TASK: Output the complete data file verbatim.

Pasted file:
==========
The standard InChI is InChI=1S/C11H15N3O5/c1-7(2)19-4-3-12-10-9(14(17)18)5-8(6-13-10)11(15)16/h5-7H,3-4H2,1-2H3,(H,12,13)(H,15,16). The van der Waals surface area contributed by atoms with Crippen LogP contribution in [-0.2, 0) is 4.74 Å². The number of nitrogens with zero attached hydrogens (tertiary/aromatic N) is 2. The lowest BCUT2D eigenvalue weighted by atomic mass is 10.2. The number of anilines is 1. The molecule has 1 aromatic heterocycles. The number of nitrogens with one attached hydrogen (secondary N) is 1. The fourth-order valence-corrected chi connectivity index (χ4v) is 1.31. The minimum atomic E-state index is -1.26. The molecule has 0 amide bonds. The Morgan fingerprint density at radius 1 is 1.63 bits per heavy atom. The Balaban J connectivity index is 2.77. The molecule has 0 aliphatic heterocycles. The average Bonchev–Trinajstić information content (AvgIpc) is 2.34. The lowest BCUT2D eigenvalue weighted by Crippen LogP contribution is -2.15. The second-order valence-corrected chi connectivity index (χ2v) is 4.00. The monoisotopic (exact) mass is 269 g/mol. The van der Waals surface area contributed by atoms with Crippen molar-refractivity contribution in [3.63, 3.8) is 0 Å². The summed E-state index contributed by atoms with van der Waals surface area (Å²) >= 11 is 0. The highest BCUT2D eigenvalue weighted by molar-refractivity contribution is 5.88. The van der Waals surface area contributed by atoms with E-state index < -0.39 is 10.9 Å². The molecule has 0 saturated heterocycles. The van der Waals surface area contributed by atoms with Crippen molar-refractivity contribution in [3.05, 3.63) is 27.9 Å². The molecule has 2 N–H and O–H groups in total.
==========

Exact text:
The standard InChI is InChI=1S/C11H15N3O5/c1-7(2)19-4-3-12-10-9(14(17)18)5-8(6-13-10)11(15)16/h5-7H,3-4H2,1-2H3,(H,12,13)(H,15,16). The van der Waals surface area contributed by atoms with Crippen LogP contribution in [-0.2, 0) is 4.74 Å². The number of nitrogens with zero attached hydrogens (tertiary/aromatic N) is 2. The lowest BCUT2D eigenvalue weighted by atomic mass is 10.2. The number of anilines is 1. The molecule has 1 aromatic heterocycles. The number of nitrogens with one attached hydrogen (secondary N) is 1. The fourth-order valence-corrected chi connectivity index (χ4v) is 1.31. The minimum atomic E-state index is -1.26. The molecule has 0 amide bonds. The Morgan fingerprint density at radius 1 is 1.63 bits per heavy atom. The Balaban J connectivity index is 2.77. The molecule has 0 aliphatic heterocycles. The average Bonchev–Trinajstić information content (AvgIpc) is 2.34. The lowest BCUT2D eigenvalue weighted by Crippen LogP contribution is -2.15. The second-order valence-corrected chi connectivity index (χ2v) is 4.00. The monoisotopic (exact) mass is 269 g/mol. The van der Waals surface area contributed by atoms with Crippen molar-refractivity contribution in [3.63, 3.8) is 0 Å². The summed E-state index contributed by atoms with van der Waals surface area (Å²) >= 11 is 0. The highest BCUT2D eigenvalue weighted by molar-refractivity contribution is 5.88. The van der Waals surface area contributed by atoms with E-state index < -0.39 is 10.9 Å². The molecule has 0 saturated heterocycles. The van der Waals surface area contributed by atoms with Crippen molar-refractivity contribution in [3.05, 3.63) is 27.9 Å². The molecule has 2 N–H and O–H groups in total.